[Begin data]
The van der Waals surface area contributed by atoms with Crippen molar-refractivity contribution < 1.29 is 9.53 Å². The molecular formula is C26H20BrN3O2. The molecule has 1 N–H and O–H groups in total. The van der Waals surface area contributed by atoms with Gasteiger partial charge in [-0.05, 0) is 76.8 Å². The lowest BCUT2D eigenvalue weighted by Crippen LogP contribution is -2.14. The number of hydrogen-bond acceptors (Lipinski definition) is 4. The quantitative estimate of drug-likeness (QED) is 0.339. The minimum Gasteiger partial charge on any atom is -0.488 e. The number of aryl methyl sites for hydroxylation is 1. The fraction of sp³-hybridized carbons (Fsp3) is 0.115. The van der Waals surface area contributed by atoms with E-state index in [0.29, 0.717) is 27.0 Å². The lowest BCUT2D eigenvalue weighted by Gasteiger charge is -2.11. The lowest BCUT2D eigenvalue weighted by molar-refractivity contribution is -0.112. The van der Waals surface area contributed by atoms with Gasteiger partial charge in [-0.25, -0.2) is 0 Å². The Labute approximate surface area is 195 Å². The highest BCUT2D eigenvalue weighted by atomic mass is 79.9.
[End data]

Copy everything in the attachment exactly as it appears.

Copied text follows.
The van der Waals surface area contributed by atoms with Crippen molar-refractivity contribution < 1.29 is 9.53 Å². The molecular formula is C26H20BrN3O2. The molecule has 1 N–H and O–H groups in total. The van der Waals surface area contributed by atoms with Gasteiger partial charge in [-0.05, 0) is 76.8 Å². The lowest BCUT2D eigenvalue weighted by Crippen LogP contribution is -2.14. The number of hydrogen-bond acceptors (Lipinski definition) is 4. The quantitative estimate of drug-likeness (QED) is 0.339. The minimum Gasteiger partial charge on any atom is -0.488 e. The number of aryl methyl sites for hydroxylation is 1. The fraction of sp³-hybridized carbons (Fsp3) is 0.115. The van der Waals surface area contributed by atoms with E-state index in [0.29, 0.717) is 27.0 Å². The lowest BCUT2D eigenvalue weighted by Gasteiger charge is -2.11. The lowest BCUT2D eigenvalue weighted by molar-refractivity contribution is -0.112. The van der Waals surface area contributed by atoms with Gasteiger partial charge in [-0.25, -0.2) is 0 Å². The Labute approximate surface area is 195 Å². The highest BCUT2D eigenvalue weighted by atomic mass is 79.9.